Quran burnings point to broader anti-immigrant bias: former UN Rapporteur
A surge in Quran burnings by far-right extremists triggers concern over anti-immigrant sentiment and freedom of expression, with a former UN special rapporteur calling it ‘an assertion of a broader anti-immigrant, anti-non-European right-wing bias’.
A recent wave of the desecrating of the Quran, Islam’s holiest book in Sweden and Denmark is “an assertion of a broader anti-immigrant, anti-non-European right-wing bias that has grown to be quite politically strong,” according to a former UN special rapporteur.
“There’s no legitimate purpose by allowing groups to burn the holy scriptures of another religious faith,” Richard Falk, a professor emeritus of international law at Princeton University, said in a video interview.
“It seems to me to serve…no possible constructive purpose. And I think there is a strong case for (such acts to be) prohibited.”
In recent months, far-right extremist groups have desecrated and burnt several copies of the Quran in Denmark and neighboring Sweden, drawing fierce condemnation from Muslims around the world and calls for measures to stop such acts.
The UN General Assembly adopted a resolution on July 25 that terms all acts of violence against holy books a violation of international law.
‘Is it hate speech?’
About the line between freedom of expression and actions that may be considered offensive to religious beliefs, Falk said they could fall under the umbrella of “free speech” but could be linked to a “formation of violent behaviour” in some cases.
On the question of limits to freedom of speech in cases where, for instance, it threatens security, he said: “Yes, it could be (limited) in certain contexts if it could be argued to be a threat to security”.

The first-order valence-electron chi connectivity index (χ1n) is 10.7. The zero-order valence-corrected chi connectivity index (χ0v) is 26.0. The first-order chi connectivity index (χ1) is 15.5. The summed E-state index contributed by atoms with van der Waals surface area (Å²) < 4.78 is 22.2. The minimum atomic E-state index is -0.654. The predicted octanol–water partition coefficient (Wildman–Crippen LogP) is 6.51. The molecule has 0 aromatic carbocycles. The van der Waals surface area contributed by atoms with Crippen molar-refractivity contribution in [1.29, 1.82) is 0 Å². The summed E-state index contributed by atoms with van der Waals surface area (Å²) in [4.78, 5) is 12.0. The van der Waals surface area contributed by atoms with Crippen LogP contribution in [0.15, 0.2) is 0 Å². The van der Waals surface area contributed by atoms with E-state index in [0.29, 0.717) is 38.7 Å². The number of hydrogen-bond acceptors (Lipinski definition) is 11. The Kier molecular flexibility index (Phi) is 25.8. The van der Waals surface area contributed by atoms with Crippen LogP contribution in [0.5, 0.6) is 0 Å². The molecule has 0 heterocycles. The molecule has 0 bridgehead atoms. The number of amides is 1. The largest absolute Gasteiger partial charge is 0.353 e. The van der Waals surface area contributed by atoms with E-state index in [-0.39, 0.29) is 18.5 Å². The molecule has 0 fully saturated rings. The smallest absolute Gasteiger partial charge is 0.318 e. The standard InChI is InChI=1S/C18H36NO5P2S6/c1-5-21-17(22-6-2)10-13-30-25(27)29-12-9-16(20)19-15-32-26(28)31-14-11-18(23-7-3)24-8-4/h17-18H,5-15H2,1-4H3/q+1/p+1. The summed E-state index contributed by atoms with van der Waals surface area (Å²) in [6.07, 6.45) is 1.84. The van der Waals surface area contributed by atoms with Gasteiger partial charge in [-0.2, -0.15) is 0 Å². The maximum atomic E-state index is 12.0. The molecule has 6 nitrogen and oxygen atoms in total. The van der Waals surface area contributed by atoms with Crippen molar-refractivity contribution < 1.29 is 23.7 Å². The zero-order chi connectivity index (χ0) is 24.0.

He said various European countries “have a less permissive view (than the US) of freedom of speech and are more concerned with prohibition of hate crime”.
“Therefore, this kind of act could be prohibited under the broad prohibition against hate speech, which exists, I know, in the UK and Germany, for instance,” he said, adding that the same may not be the case under Scandinavian laws.
Quran burnings could be “alleged to be hate speech,” said Falk, but it also depends on the precedent within a particular country or region.
Falk said that countries could pass laws to prevent attacks on holy books, emphasising that they “would have considerable international support at this point.”
“Because there is a recent UN resolution … that does say it’s contrary to international law, to burn or otherwise destroy,” he said.
Threat of violence
Muslims around the world are concerned that these increasing attacks on the Quran could lead to more violence against the community itself.
With book burnings having been one of the main Nazi campaigns in the lead-up to the Holocaust, Falk warned that “democratic societies have to be vigilant against the repetition of this kind of genocidal behaviour because it obviously can be repeated.”
“It has, to a certain extent, been repeated recently in Myanmar, where the Muslim minority … was subjected to what many observers have defined as genocidal,” he said, referring to the plight of the Rohingya community.